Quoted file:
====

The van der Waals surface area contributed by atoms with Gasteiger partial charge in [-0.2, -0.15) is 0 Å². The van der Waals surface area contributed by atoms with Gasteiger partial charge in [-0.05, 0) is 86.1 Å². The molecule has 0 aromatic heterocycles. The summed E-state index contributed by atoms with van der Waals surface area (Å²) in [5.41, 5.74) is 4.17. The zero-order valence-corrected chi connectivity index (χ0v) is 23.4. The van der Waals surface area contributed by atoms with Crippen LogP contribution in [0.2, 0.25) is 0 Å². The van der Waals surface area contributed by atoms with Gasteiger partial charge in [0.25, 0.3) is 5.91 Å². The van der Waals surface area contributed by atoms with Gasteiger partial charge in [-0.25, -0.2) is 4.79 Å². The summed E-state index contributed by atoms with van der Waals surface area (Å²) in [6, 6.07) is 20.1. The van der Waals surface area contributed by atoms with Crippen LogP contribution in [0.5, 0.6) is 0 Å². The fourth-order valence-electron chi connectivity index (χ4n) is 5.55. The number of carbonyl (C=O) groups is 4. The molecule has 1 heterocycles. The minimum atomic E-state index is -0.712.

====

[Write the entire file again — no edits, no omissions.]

The van der Waals surface area contributed by atoms with Gasteiger partial charge in [-0.2, -0.15) is 0 Å². The van der Waals surface area contributed by atoms with Gasteiger partial charge in [-0.05, 0) is 86.1 Å². The molecule has 0 aromatic heterocycles. The summed E-state index contributed by atoms with van der Waals surface area (Å²) in [5.41, 5.74) is 4.17. The zero-order valence-corrected chi connectivity index (χ0v) is 23.4. The van der Waals surface area contributed by atoms with Crippen LogP contribution in [0.2, 0.25) is 0 Å². The van der Waals surface area contributed by atoms with Gasteiger partial charge in [0.25, 0.3) is 5.91 Å². The van der Waals surface area contributed by atoms with Gasteiger partial charge in [-0.25, -0.2) is 4.79 Å². The summed E-state index contributed by atoms with van der Waals surface area (Å²) in [6, 6.07) is 20.1. The van der Waals surface area contributed by atoms with Crippen LogP contribution in [0.5, 0.6) is 0 Å². The fourth-order valence-electron chi connectivity index (χ4n) is 5.55. The number of carbonyl (C=O) groups is 4. The molecule has 1 heterocycles. The minimum atomic E-state index is -0.712.